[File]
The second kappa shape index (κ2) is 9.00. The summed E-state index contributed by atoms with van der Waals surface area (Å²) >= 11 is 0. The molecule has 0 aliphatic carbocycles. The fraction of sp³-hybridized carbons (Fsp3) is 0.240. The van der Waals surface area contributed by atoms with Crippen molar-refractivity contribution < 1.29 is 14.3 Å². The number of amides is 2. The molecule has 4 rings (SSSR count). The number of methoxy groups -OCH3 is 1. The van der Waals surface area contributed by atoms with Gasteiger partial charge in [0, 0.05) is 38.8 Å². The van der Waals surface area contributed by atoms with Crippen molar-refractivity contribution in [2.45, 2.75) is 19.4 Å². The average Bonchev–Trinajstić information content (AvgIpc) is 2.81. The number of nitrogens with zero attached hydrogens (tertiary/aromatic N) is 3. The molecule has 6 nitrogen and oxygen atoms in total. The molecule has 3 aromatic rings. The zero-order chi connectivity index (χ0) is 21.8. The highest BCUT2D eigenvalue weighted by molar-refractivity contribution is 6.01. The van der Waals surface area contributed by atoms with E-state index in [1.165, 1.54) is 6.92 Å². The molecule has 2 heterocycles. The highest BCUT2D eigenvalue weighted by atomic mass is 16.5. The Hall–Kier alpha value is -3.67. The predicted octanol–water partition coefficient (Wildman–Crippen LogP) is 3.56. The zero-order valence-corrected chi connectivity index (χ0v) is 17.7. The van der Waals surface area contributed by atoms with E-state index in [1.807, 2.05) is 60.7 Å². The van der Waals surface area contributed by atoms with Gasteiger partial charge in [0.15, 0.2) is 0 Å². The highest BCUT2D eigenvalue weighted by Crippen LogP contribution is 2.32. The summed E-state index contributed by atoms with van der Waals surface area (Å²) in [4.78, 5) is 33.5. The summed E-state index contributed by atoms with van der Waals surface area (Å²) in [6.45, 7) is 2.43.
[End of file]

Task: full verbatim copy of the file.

The second kappa shape index (κ2) is 9.00. The summed E-state index contributed by atoms with van der Waals surface area (Å²) >= 11 is 0. The molecule has 0 aliphatic carbocycles. The fraction of sp³-hybridized carbons (Fsp3) is 0.240. The van der Waals surface area contributed by atoms with Crippen molar-refractivity contribution < 1.29 is 14.3 Å². The number of amides is 2. The molecule has 4 rings (SSSR count). The number of methoxy groups -OCH3 is 1. The van der Waals surface area contributed by atoms with Gasteiger partial charge in [0, 0.05) is 38.8 Å². The van der Waals surface area contributed by atoms with Crippen molar-refractivity contribution in [2.45, 2.75) is 19.4 Å². The average Bonchev–Trinajstić information content (AvgIpc) is 2.81. The number of nitrogens with zero attached hydrogens (tertiary/aromatic N) is 3. The molecule has 6 nitrogen and oxygen atoms in total. The molecule has 3 aromatic rings. The zero-order chi connectivity index (χ0) is 21.8. The highest BCUT2D eigenvalue weighted by molar-refractivity contribution is 6.01. The van der Waals surface area contributed by atoms with E-state index in [1.165, 1.54) is 6.92 Å². The molecule has 2 heterocycles. The highest BCUT2D eigenvalue weighted by atomic mass is 16.5. The Hall–Kier alpha value is -3.67. The predicted octanol–water partition coefficient (Wildman–Crippen LogP) is 3.56. The zero-order valence-corrected chi connectivity index (χ0v) is 17.7. The van der Waals surface area contributed by atoms with E-state index in [1.807, 2.05) is 60.7 Å². The van der Waals surface area contributed by atoms with Gasteiger partial charge in [0.15, 0.2) is 0 Å². The highest BCUT2D eigenvalue weighted by Crippen LogP contribution is 2.32. The summed E-state index contributed by atoms with van der Waals surface area (Å²) in [4.78, 5) is 33.5. The summed E-state index contributed by atoms with van der Waals surface area (Å²) in [6.45, 7) is 2.43.